::Julian day


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Julian day is the continuous count of days since the beginning of the Julian Period used primarily by astronomers.

The Julian Day Number (JDN) is the integer assigned to a whole solar day in the Julian day count starting from noon Greenwich Mean Time, with Julian day number 0 assigned to the day starting at noon on January 1, 4713 BC, proleptic Julian calendar (November 24, 4714 BC, in the proleptic Gregorian calendar),<ref>Dershowitz & Reingold 2008, 15.</ref> a date at which three multi-year cycles started and which preceded any historical dates.<ref>Both of these dates are years of the Christian or Common Era (which has no year 0 between 1 BC and 1 AD). Astronomical calculations generally include a year 0, so these dates should be adjusted accordingly (i.e. the year 4713 Before Christ becomes astronomical year number −4712, etc.). In this article, dates before October 15, 1582 are in the (possibly proleptic) Julian calendar and dates on or after October 15, 1582 are in the Gregorian calendar, unless otherwise labelled.</ref> For example, the Julian day number for the day starting at 12:00 UT on January 1, 2000, was 2,451,545.<ref>McCarthy & Guinot 2013, 91–2</ref>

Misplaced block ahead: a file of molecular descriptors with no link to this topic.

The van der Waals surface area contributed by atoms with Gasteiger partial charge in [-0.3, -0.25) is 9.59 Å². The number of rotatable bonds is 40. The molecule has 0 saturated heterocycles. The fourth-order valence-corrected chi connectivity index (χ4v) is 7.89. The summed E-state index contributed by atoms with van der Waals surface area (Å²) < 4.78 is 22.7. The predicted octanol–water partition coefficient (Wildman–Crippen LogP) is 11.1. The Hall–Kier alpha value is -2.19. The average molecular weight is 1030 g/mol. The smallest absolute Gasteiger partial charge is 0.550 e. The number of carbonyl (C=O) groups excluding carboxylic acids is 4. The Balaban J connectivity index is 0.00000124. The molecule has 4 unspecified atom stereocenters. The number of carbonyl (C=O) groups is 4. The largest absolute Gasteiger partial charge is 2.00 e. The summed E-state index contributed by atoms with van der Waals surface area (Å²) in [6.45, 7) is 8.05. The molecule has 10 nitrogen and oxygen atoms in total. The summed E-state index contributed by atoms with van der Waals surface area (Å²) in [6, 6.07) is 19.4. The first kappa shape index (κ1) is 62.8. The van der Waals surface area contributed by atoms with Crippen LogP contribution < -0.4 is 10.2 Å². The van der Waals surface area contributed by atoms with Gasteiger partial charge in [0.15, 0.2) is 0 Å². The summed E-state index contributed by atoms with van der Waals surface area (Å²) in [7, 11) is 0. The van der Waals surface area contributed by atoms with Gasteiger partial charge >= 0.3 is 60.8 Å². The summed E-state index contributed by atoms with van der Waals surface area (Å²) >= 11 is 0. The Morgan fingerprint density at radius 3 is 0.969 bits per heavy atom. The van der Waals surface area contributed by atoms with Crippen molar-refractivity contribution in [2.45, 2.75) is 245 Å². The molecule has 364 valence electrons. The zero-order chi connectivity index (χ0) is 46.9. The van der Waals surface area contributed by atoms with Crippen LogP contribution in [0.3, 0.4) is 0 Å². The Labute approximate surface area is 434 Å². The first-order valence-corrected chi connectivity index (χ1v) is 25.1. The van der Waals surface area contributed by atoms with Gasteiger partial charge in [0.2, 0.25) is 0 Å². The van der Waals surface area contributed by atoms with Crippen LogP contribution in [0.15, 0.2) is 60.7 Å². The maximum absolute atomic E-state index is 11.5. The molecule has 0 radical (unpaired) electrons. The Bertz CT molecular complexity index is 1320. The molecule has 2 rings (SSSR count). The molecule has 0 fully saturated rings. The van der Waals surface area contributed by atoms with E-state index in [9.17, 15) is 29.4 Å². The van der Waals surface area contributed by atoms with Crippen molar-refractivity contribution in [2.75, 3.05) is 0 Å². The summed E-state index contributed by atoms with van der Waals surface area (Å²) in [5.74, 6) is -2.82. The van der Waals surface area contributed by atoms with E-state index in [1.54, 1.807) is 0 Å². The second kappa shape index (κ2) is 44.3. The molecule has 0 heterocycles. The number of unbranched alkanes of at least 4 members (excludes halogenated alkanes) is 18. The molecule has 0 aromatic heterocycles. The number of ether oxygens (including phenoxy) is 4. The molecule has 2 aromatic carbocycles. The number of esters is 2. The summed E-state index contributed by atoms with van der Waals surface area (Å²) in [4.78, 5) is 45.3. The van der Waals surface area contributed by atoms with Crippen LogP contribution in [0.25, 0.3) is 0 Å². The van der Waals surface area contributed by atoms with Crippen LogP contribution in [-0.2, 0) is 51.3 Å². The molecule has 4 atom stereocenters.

The Julian date (JD) of any instant is the Julian day number for the preceding noon in Greenwich Mean Time plus the fraction of the day since that instant. Julian dates are expressed as a Julian day number with a decimal fraction added.<ref name="IAU">"Resolution B1" 1997.</ref> For example, the Julian Date for 00:30:00.0 UT January 1, 2013, is 2,456,293.520833.<ref>US Naval Observatory 2005</ref>

The Julian Period is a chronological interval of 7980 years beginning 4713 BC. It has been used by historians since its introduction in 1583 to convert between different calendars. 2018 is year 6731 of the current Julian Period. The next Julian Period begins in the year 3268 AD.

Julian day sections
Intro   Terminology    History    See also    References   

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